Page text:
Here’s our Tower T17076 Xpress Pro Combo 10-in-1 Air Fryer review in a sentence: A decent air fryer has to do more than produce crispy french fries and, with its ten different modes, this machine takes on the competition with ease. That’s because it isn’t just an air fryer.
Tower is apparently the largest selling air fryer brand in the UK, which makes me wonder why it hasn’t, as yet at any rate, made our best air fryers buying guide. That’s already packed with a solid portion of competitor brands, including Phillips, Tefal and more.
To be honest, I knew more about them from watching ancient reruns of the gameshow Bullseye on telly than anything more recent from the product portfolio. Hopefully Tower can help bolster its brand name a little with this latest release, the T17076 Xpress Pro Combo 10-in-1 Air Fryer as its credentials immediately got me interested.
I’ve tried more than a few air fryers to date and some have been cracking machines. Little wonder the likes of Philips AirFryer XXL and the Tefal Actifry Genius stand at the top of our guide, as they’re great products. However, the Tower T17076 Xpress Pro Combo offers much more than plain old air-fried chips on its expansive feature menu. Let’s take a deep-fried dive through what’s on offer, shall we?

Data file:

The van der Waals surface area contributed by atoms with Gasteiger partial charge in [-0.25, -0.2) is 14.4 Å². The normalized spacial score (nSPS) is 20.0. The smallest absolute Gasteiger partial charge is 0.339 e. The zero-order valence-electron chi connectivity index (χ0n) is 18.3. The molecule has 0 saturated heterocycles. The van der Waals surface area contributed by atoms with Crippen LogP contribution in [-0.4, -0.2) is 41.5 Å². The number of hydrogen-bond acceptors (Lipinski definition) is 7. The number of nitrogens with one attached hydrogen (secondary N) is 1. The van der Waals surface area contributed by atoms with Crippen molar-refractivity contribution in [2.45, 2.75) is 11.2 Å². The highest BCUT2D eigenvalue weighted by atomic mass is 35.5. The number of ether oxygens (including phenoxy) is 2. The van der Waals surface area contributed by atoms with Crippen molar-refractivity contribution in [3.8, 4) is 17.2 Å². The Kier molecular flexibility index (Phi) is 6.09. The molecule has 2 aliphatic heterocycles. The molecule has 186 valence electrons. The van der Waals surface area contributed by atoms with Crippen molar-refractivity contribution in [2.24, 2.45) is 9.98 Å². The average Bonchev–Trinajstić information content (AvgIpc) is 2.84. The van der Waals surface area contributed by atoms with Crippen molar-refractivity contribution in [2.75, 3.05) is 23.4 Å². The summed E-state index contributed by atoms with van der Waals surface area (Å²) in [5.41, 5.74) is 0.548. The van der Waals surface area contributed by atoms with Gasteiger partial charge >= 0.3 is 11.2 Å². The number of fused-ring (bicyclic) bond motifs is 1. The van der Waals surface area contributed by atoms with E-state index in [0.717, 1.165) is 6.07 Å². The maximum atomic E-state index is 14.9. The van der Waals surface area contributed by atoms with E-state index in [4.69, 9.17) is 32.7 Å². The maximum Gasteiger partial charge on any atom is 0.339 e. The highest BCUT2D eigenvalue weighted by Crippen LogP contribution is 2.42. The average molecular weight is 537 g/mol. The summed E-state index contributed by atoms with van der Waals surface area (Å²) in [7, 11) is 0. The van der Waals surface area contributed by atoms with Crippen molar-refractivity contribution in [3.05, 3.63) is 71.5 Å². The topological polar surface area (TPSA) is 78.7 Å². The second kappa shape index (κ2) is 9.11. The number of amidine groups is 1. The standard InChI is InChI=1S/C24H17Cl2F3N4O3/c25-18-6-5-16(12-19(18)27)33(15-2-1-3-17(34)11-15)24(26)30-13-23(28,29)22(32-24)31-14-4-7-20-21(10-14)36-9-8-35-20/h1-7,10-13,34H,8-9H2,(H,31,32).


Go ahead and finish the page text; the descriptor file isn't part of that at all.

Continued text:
- A big alternative in a more traditional air fryer form: Tefal Actifry Genius XL 2in1 review
Tower Xpress Pro Combo 10-in-1 Air Fryer: price and availability
You’ll be glad to hear that you don’t need to travel back to the 80s in order to secure a Tower product as they’re widely available at all major, and a few minor outlets in the UK. Stocks of the Tower T17076 Xpress Pro Combo 10-in-1 Air Fryer should, in fact, be reaching the stores by the time you read this, with a price of £139.99. You can order yours from Amazon (opens in new tab) right now actually.
Tower Xpress Pro Combo 10-in-1 Air Fryer: what is it?
There’s no doubt that Tower knows a thing about producing decent kitchen appliances, so this latest machine comes with a very decent pedigree. Crucially, the secret to this particular appliance is its combo credentials.
What that means is you get a whole host of cooking features and functions: rotisserie, pizza, chargrill, kebabs, toast, bake, dehydrate, grill, roast and, natch, air fry. It’s actually more of a mini oven in many ways, especially seeing as there’s a front-loading door, which is different to most traditional air fryers. Tower has previously offered up a 5-in-1 model, but this new edition doubles the cooking functionality, meaning you’ve got a wider array of ways to cook everything and anything.